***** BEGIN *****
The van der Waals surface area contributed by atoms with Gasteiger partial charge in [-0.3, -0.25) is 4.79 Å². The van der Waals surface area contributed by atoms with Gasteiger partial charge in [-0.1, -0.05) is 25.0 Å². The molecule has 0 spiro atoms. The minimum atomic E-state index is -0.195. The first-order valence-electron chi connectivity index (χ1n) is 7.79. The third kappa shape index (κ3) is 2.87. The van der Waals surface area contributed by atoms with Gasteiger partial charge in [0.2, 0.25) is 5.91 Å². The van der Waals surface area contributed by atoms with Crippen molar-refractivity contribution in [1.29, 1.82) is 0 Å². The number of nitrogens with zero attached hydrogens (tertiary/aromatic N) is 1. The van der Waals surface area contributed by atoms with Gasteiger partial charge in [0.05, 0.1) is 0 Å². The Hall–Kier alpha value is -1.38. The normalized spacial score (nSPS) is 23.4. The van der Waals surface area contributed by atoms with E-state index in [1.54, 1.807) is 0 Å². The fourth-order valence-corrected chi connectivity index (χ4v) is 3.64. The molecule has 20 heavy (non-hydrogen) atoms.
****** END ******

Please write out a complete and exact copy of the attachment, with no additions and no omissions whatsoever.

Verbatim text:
The van der Waals surface area contributed by atoms with Gasteiger partial charge in [-0.3, -0.25) is 4.79 Å². The van der Waals surface area contributed by atoms with Gasteiger partial charge in [-0.1, -0.05) is 25.0 Å². The molecule has 0 spiro atoms. The minimum atomic E-state index is -0.195. The first-order valence-electron chi connectivity index (χ1n) is 7.79. The third kappa shape index (κ3) is 2.87. The van der Waals surface area contributed by atoms with Gasteiger partial charge in [0.2, 0.25) is 5.91 Å². The van der Waals surface area contributed by atoms with Crippen molar-refractivity contribution in [1.29, 1.82) is 0 Å². The number of nitrogens with zero attached hydrogens (tertiary/aromatic N) is 1. The van der Waals surface area contributed by atoms with Gasteiger partial charge in [0.05, 0.1) is 0 Å². The Hall–Kier alpha value is -1.38. The normalized spacial score (nSPS) is 23.4. The van der Waals surface area contributed by atoms with E-state index in [1.54, 1.807) is 0 Å². The fourth-order valence-corrected chi connectivity index (χ4v) is 3.64. The molecule has 20 heavy (non-hydrogen) atoms.